Earlier this week, Senator Sarah Hanson-Young emerged victorious from her year-long defamation proceedings against former MP David Leyonhjelm. The judge agreed that his comments had attempted to “publicly shame” her and awarded her $120,000 in damages, which the Senator has donated to Plan Australia and the South Australia Working Women’s Centre.
At an emotional press conference, Senator Hanson-Young said the Court had “vindicated” her decision to stand up and call out the abuse of female politicians. “This is an important day for this Parliament to put a line under this type of behaviour,” she said.
Yes it is. And not just for this Parliament here in Australia, but in Parliaments around the world for whom the issue of so-called “political violence” (violence against women in politics) is a growing concern, including everything from commonplace acts of harassment and sexual harassment to misogynistic and sexist verbal attacks, much of it increasingly online.
Women in politics have been consistently undermined for far too long— the entire point is to discourage them from being politically active. And, alarmingly, it seems to be working.
I was reminded of this recently when I read this article in The Guardian featuring four women in UK politics speaking out about the “constant” abuse they face and the tole it is taking on them. The quote from British MP Jess Phillips in which she stated that she is not worried about Labour winning the upcoming election (as anyone with a passing interest in the Brexit saga will know, Brits go to the polls before Christmas), she is worried she will get killed, literally stopped me in my tracks.
This is the world women in politics now inhabit. Is it any wonder a significant number of women opted not to pursue re-election in the UK citing abuse as their reason?
If that sounds like hyperbole, consider this: all the women in the Guardian article talked about receiving a growing number of threats and intimidation. They all talked about having to take additional steps to ensure their safety. Internationally, a number of high-profile instances of violence against women in politics have reached extremes, most notably the murder of UK Parliamentarian Jo Cox in 2016.
Now, as Britain heads to the polls, female MPs in the UK are clearly living in the shadow of Jo Cox’ murder and going into the next election the spectre of violence looms large. There is a lot of talk of “being a lot more careful now”. This should not be part of the calculation for taking part in political life.
As Rushanara Ali, the Labour MP for Bethnal Green, put it, “You do have to ask yourself what the hell is going on.” Quite.
For an answer to that, I give you these statistics from a 2016 study by the Inter Parliamentary Union. Globally, nearly all female MP’s have experienced psychological violence in the course of their parliamentary work. One third have experienced economic abuse, a quarter some type of physical abuse and a fifth some form of sexual violence. And what does that mean for our democracy: “Two thirds of women MPs say that progress on tackling violence against women in politics impacts their willingness to stand for re-election.”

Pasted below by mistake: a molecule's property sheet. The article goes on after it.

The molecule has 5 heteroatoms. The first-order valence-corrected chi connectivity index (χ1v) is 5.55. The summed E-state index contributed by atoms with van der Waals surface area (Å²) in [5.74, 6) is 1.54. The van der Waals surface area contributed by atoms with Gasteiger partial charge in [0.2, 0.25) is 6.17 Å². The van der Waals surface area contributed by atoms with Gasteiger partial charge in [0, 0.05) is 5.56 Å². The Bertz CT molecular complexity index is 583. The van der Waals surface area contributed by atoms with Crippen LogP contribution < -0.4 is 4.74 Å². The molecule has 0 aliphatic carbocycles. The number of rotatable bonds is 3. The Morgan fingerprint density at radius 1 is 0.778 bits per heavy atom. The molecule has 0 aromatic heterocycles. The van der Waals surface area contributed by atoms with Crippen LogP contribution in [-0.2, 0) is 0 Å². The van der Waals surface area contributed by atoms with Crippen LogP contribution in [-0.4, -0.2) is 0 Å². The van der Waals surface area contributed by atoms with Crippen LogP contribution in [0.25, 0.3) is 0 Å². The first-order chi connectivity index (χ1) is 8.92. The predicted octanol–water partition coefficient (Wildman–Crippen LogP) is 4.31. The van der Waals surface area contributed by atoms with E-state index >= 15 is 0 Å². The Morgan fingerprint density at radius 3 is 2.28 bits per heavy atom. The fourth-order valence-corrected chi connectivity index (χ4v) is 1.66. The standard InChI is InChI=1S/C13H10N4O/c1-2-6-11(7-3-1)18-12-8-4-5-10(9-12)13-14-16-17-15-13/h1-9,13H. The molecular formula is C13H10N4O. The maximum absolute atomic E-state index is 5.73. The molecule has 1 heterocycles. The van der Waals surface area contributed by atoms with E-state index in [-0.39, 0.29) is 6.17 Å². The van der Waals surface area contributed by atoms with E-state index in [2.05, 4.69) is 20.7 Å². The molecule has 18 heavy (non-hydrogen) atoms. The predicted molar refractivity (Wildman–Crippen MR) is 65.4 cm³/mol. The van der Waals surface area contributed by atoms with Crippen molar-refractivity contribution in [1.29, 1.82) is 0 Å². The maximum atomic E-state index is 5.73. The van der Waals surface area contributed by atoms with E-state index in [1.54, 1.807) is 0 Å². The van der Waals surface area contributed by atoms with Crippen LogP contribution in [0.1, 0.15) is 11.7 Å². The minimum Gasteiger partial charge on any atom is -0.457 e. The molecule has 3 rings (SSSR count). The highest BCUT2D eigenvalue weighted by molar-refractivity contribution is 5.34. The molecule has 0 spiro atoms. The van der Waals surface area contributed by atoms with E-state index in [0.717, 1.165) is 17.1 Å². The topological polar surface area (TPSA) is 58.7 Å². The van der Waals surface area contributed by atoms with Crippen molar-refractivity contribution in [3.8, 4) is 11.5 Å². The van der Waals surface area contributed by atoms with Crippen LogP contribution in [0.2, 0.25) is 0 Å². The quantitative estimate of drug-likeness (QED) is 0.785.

Here in Australia, a new survey released by Plan International Australia found 90% of girls and young women polled say female politicians are not treated fairly compared with their male counterparts.
Three-quarters of young women surveyed believe it’s harder for women to become politicians and 77% also think female politicians are treated unfairly by the media and by their male counterparts.
This is the story behind the story of last month’s open letter from female UK MP’s standing in solidarity with Meghan Markle. The consequences of misogynistic and racist undertones in the treatment of women in public life is clearly deeply felt — for good reason. Now, Senator Hanson-Young and others are letting it be known — individually and collectively — that it is no longer open season on women in public life.
As Mona Lena Krook, an expert on political violence and Professor of Political Science at Rutgers University, recently wrote in a paper published in the journal Perspectives on Politics, “A crucial first step…is to begin raising awareness that violence and harassment should not be the cost of women’s engagement in the political sphere.”
When men do the wrong thing, they should apologise. Most men do. But when they don’t they should be called out.
It’s for every woman & girl who’s been told or made to stay silent in the face of harassment and disrespect that I took legal action. Today’s ruling is a win for them
— Sarah Hanson-Young💚 (@sarahinthesen8) November 25, 2019
So when Senator Hanson-Young stated at her press conference and again in a comment piece for The Guardian today that it’s time to draw a line under this abuse, she is speaking not only about the abuse she has personally received – though that has been repugnant.
This is a rare victory for all women in public life that goes against the growing tide of political violence that plagues too many, with increasingly devastating consequences. It is, indeed, time to draw a line.
Kristine Ziwica tweets @KZiwica